Their first release for Skaggs Family Records, A Lifetime in the Making, (produced by one of their former sidemen, the legendary Jerry Douglas) proves once again The Whites are among the top ranks of artists able to combine a respect for - and mastery of - traditional country and bluegrass. "We're always falling between the cracks when it comes to styles, but that's just the way our music is. We have dobro, fiddle, and mandolin on this album, as well as some piano. It has the same kind of feel as those singles we made back in the early 1980s, but it's as bluegrass as anything The Whites ever did." Released in the fall of 2000, A Lifetime in the Making received substantial critical acclaim, winning an INDIE Award for 'Best Country Album' (2001), as well as a Golden Voice Award at CMA Music Festival's third annual awards show in Nashville.
In 2001, acoustic music blasted onto the mainstream with the smash hit movie and soundtrack, O Brother Where Art Thou? Buck and the girls were hand selected among bluegrass music's finest to participate in the soundtrack and appear in the film. The Whites were recognized at the International Bluegrass Music Association's (IBMA) Awards Show in 2001, where they won two awards including the well-respected 'Album of the Year' honor. In November of 2001, The Whites were recognized at the 35th Annual Country Music Association (CMA) Awards in the highly esteemed 'Album of the Year' category. Their involvement in the film and soundtrack brought further acclaim the following year, including the highest industry honor achievable - a GRAMMY Award - in the revered 'Album of the Year' category; as well as the 'Album of the Year' nod from the Academy of Country Music (ACM). Along with all the industry accolades, The Whites made numerous appearances in promotion of O Brother, including their involvement in the first 18-city 'Down from the Mountain' tour, a stop at David Letterman's "Late Show" with fellow O Brother artist, Dr. Ralph Stanley, and a featured spot on the follow up tours - the 40 plus city 'Down from the Mountain' summer tour in 2002 and the 'Great High Mountain' tour in the summer of 2004.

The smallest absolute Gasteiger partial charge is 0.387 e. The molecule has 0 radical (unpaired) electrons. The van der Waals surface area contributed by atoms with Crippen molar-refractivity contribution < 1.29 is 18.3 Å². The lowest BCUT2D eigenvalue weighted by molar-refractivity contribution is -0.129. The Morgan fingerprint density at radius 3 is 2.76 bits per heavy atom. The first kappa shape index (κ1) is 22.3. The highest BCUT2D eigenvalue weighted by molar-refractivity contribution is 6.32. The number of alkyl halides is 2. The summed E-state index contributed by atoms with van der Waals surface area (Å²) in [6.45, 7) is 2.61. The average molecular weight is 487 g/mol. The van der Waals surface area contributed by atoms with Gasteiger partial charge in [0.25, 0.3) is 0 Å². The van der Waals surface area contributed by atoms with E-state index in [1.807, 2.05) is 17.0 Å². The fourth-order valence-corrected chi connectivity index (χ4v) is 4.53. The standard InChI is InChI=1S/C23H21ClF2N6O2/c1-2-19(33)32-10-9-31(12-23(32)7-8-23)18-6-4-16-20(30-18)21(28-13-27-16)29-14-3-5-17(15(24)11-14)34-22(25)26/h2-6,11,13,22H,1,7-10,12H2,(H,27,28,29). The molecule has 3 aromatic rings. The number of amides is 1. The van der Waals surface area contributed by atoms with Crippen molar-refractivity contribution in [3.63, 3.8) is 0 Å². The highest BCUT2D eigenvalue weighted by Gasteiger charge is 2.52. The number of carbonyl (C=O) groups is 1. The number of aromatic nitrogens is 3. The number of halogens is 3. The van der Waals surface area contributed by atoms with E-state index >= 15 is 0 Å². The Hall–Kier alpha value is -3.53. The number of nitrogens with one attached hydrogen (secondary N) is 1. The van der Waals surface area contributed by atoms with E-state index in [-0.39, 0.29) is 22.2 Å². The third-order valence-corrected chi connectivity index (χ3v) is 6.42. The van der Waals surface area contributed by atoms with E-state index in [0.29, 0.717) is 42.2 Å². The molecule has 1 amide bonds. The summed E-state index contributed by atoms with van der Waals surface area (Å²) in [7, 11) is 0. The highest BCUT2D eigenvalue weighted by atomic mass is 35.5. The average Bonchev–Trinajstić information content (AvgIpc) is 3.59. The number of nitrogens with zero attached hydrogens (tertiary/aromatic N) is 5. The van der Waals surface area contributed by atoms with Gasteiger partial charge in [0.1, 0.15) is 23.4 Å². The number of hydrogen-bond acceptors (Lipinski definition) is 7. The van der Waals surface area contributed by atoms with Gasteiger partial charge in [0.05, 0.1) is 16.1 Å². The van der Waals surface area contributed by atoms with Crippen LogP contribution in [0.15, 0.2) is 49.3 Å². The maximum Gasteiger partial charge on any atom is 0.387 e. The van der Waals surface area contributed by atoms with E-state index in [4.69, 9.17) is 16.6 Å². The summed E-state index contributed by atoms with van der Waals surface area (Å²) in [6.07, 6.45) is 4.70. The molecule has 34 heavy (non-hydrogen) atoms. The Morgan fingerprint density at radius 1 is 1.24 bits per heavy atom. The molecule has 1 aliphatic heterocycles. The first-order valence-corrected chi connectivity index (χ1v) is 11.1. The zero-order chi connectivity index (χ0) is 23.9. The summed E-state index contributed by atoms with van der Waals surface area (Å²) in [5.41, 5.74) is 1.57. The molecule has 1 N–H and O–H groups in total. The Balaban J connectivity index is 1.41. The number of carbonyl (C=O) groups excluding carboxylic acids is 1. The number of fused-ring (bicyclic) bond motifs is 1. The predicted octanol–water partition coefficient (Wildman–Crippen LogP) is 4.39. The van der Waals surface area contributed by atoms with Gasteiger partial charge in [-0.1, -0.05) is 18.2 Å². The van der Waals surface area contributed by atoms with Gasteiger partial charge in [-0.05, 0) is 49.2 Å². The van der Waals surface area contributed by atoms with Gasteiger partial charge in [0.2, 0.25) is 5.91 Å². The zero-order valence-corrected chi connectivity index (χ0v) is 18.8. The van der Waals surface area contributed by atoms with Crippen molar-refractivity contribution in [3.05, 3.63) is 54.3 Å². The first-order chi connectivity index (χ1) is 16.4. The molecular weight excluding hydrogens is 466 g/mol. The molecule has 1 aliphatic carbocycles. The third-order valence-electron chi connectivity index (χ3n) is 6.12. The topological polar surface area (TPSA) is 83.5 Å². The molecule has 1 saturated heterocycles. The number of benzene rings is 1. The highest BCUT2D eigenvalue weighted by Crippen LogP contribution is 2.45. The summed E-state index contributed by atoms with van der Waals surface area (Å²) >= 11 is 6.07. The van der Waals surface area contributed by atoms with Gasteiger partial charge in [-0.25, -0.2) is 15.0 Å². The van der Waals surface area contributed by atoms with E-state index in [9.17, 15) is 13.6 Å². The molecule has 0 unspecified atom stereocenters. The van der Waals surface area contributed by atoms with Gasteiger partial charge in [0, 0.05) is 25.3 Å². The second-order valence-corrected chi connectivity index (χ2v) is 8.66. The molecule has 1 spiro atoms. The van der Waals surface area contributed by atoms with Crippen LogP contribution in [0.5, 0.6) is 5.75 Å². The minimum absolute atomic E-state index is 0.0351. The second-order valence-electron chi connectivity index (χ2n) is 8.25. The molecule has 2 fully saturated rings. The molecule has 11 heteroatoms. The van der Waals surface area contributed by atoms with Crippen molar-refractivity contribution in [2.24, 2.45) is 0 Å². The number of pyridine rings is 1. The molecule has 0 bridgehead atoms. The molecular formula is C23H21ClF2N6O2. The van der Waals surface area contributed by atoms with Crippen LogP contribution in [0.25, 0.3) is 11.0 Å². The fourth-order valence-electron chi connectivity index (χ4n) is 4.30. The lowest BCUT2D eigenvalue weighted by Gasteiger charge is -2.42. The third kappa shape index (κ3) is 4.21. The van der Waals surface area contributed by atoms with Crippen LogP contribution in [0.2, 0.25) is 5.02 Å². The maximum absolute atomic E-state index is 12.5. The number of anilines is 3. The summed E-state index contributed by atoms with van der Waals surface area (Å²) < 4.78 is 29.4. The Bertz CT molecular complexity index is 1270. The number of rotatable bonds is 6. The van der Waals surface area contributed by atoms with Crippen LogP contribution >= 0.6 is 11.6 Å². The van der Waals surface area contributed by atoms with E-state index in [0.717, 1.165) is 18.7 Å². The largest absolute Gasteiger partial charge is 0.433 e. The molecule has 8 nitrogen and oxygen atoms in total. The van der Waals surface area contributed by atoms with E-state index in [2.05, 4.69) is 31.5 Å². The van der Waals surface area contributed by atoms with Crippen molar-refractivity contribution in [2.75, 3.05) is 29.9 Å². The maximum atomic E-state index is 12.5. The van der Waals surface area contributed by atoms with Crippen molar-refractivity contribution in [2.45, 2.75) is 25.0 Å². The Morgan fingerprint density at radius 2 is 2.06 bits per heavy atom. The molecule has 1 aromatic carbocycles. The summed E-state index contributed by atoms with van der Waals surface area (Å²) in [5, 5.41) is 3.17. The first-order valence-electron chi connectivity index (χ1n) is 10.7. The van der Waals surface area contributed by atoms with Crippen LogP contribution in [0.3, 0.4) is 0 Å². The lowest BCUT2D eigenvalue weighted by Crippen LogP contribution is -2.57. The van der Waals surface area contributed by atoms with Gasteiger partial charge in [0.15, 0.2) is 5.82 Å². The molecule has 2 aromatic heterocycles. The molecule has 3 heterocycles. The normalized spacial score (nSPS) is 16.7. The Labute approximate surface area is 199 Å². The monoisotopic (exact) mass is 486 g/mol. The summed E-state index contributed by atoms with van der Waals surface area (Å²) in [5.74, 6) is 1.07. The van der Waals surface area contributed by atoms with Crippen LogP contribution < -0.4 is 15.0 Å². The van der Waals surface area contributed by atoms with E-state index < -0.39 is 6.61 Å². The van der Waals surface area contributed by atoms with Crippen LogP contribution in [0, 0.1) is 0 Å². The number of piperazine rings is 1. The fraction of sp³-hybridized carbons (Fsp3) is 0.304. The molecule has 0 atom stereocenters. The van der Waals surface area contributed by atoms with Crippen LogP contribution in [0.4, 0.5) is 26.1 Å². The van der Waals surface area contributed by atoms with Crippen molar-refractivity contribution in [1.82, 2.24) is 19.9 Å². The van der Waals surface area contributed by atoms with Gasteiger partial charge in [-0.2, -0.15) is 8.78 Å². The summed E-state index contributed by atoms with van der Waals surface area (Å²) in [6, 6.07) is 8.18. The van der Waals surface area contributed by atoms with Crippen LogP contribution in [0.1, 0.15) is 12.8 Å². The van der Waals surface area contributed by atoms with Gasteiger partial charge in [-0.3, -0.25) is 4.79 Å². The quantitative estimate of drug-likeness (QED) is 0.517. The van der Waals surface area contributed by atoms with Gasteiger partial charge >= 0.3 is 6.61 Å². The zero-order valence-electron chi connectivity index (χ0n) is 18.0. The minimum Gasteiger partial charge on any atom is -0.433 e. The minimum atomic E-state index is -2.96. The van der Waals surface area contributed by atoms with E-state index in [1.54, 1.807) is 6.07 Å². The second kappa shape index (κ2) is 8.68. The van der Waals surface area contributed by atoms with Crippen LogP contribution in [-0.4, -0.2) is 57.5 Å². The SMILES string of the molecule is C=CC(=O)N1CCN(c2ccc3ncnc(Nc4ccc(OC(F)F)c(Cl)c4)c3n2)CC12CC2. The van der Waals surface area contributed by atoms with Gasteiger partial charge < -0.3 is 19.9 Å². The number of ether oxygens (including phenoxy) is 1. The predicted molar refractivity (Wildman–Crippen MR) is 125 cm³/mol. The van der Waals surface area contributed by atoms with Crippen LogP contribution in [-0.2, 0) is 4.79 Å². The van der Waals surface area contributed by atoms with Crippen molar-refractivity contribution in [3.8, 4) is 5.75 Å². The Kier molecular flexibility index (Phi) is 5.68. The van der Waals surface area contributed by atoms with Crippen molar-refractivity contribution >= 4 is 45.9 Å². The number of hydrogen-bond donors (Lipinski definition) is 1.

In 2007, after years of blending their voices from the living room to the stage, The Whites teamed up with Ricky Skaggs on Salt of the Earth, their first collaborative effort, which earned them a Grammy Award for Best Southern, Country, or Bluegrass Gospel Album and a Dove Award for Bluegrass Recorded Album of the Year. Buck, Sharon, Cheryl, and Ricky share lead vocals with Skaggs' award winning band Kentucky Thunder laying the foundation for their tight family harmony. Traditional hymns, a few familiar favorites, and brand new treasures flow throughout the album providing an intimate look into the heart of one of music's most beloved families.
In 2008, proud Texans Buck, Sharon, and Cheryl received the ultimate honor from their home state with their induction into the Texas Country Music Hall of Fame. For those who have heard The Whites before, that's good news indeed - and for those who haven't, it will be an exciting introduction to a rich, yet comfortable musical world. They may not use the name anymore, but Buck, Sharon, and Cheryl White are still creating music that's as good and as real as everything conjured up by the phrase "down home folks."
Austin TX | Country
Though Dale Watson’s recording career spans two decades, the maverick country traditionalist has never before released an album like this. “There’s nothing here that’s retro,” insists Dale of Carryin’ On. “I was really hoping to make a record with today’s technology, but with the musicians who played on the music I grew up on. I’m pretty happy with the way we’ve merged today with yesterday on this album. It will remind people of the old records, but it sounds like something new.” The new album on a new label marks a fresh start for Watson, a major leap from the hardscrabble honky-tonk that has won him an international following, earned him induction into the Austin Music Hall of Fame and established him as a leading crusader against the “Nashville Rash” plaguing the country music industry. Without compromising his musical values, he sounds here like a singer with nothing to prove and no one to fight. The angry young man has matured. The result, says Dale, is “the pinnacle of what I
Tyler Farr was born and raised in the small town of Garden City, Missouri. The singer was first introduced to country music at age 16, when he spent a summer on the road with his stepfather, who played lead guitar for country icon George Jones. Farr grew to love country music, and he decided to make the move to Nashville to pursue a career as an artist.
He landed a job working as a bouncer at the legendary Tootsie's Orchid Lounge for five months until he was able to convince the management to let him sing. For the next few years, he would play the Tootsie's stage four nights a week, in addition to working security at the door.
An avid outdoorsman, Farr found a friend in award-winning songwriter and fellow outdoorsman, Rhett Akins. Rhett had heard some of Farr's music, and he wanted to work with him. After writing with some of the best songwriters in Nashville, Farr eventually landed a publishing deal with Sony ATV/Monument Publishing, and it was that connection that ultimately helped him land his recording contract on Sony Music Nashville's BNA Records.
In addition to recording and songwriting, Farr has toured extensively with Colt Ford, for whom Tyler wrote the song, "Hey Y'all," as well as opening for Jerrod Niemann and Lee Brice in early 2011 on The Higher Education Tour. Tyler's four-song digital album, Camouflage - EP, is available now.